I’ll curate this 2022 review of what’s known and unknown about our trillions of gut microbiota through its topic headings:
“Most microbial taxa and species of the human microbiome are still unknown. Without revealing the identity of these microbes as a first step, we cannot appreciate their role in human health and diseases.
A. Understanding the Microbiome Composition and Factors That Shape Its Diversity
Effect of Diet Composition on the Microbiome Diversity
- Macronutrients and Microbiome Diversity
- Nutrient and Mineral Supplements and Microbiome Diversity
Race and Host Genetics
B. Understanding the Microbiome Function and Its Association With Onset and Progression of Many Diseases
Microbiome Association With Inflammatory and Metabolic Disorders
- Chronic Inflammation in GIT and Beyond
- Development of Malignant Tumors
- Coronary Artery Disease
- Respiratory Diseases
Microbiome Role in Psychiatric, Behavioral, and Emotional Disorders
C. Understanding the Microbiome Function as Mediated by Secreted Molecules
D. Conclusion and Future Directions – A pioneering study aimed to computationally predict functions of microbes on earth estimates the presence of 35.5 million functions in bacteria of which only 0.02% are known. Our knowledge of its functions and how they mediate health and diseases is preliminary.”
https://www.frontiersin.org/articles/10.3389/fmicb.2022.825338 “Recent Advances in Understanding the Structure and Function of the Human Microbiome”
I took another test last month at the 14-month point of treating my gut microbiota better. Compared with the 7-month top level measurements, what stood out was an increase in relative abundance from 1% to 7% in the Verrucomicrophia phylum that pretty much exclusively comprises species Akkermansia muciniphilia in humans:
This review termed Akkermansia muciniphilia relative increases as beneficial. Go with the Alzheimer’s Disease evidence didn’t.
Preventing human infections with dietary fibers inferred that insufficient dietary fiber may disproportionately increase abundance of this species. But I already eat much more fiber than our human ancestors’ estimated 100 grams of fiber every day, so lack of fiber definitely didn’t cause this relative increase.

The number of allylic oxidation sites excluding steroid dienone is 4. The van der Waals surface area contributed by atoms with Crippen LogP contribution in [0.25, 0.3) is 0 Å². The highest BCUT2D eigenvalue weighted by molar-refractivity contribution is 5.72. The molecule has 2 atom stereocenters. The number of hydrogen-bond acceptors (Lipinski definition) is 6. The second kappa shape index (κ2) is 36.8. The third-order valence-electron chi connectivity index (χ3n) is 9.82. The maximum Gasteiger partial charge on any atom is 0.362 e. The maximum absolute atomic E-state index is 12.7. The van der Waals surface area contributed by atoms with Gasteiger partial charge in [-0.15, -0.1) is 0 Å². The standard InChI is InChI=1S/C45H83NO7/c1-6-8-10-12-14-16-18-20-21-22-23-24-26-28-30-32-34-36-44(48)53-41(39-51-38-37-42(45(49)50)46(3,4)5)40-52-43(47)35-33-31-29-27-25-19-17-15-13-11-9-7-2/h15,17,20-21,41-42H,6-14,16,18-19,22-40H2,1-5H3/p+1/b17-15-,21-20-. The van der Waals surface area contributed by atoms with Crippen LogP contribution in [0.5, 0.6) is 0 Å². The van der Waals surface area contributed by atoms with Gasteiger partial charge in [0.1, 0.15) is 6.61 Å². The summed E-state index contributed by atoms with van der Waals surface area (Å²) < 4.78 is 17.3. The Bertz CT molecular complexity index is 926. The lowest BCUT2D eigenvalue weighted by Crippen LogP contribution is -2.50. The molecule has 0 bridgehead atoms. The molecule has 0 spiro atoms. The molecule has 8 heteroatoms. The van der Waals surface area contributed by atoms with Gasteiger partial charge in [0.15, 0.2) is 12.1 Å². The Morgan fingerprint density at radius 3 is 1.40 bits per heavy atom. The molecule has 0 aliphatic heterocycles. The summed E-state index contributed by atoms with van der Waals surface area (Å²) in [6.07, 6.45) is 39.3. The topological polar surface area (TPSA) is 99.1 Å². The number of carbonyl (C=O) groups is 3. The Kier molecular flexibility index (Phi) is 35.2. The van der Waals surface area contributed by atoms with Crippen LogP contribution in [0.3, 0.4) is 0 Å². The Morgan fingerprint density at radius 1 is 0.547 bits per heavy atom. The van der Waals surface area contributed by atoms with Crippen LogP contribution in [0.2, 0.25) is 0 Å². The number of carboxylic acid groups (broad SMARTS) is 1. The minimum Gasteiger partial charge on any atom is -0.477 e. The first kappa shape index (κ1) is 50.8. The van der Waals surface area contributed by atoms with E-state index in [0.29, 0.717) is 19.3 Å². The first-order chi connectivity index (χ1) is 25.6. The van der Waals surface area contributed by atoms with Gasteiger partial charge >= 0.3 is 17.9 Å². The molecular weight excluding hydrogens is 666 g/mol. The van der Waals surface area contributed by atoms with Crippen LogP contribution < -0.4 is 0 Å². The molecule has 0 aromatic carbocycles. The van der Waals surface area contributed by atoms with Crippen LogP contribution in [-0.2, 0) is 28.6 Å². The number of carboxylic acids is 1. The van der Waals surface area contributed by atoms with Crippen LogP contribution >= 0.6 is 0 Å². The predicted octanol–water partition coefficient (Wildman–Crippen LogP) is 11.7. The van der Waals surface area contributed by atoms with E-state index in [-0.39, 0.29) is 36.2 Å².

Resistant starch therapy observed:
“Relative abundances of smaller keystone communities (e.g. primary degraders) may increase, but appear to decrease simply because cross-feeders increase in relative abundance to a greater extent.”
I’ll wait for further evidence while taking responsibility for my own one precious life.
Didn’t agree with this review’s statements regarding microbial associations with fear. These reviewers framed such associations as if gut microbiota in the present had stronger influences on an individual’s fear responses than did any of the individual’s earlier experiences. No way.
I came across this review by it citing The microbiome: An emerging key player in aging and longevity, which was Reference 25 of Dr. Paul Clayton’s blog post What are You Thinking?
Also didn’t agree with some of the doctor’s post:
- Heterochronic parabiosis of young and old animals is wildly different from fecal transfer. Can’t really compare them to any level of detail.
- Using a rodent young-to-old fecal microbiota transplant study to imply the same effects would happen in humans? Humans don’t live in controlled environments, so why would a young human individual’s gut microbiota necessarily have healthier effects than an old individual’s?
- Another example was the penultimate paragraph: “By adding a mix of prebiotic fibers to your diet and maintaining a more youthful and less inflammatory microbiome you will have less inflammation, less endotoxaemia and less inflammageing. You will therefore live healthier and longer.” I’m okay with the first sentence. Equivalating the first sentence to both healthspan and lifespan increases in the second sentence wasn’t supported by any of the 45 cited references.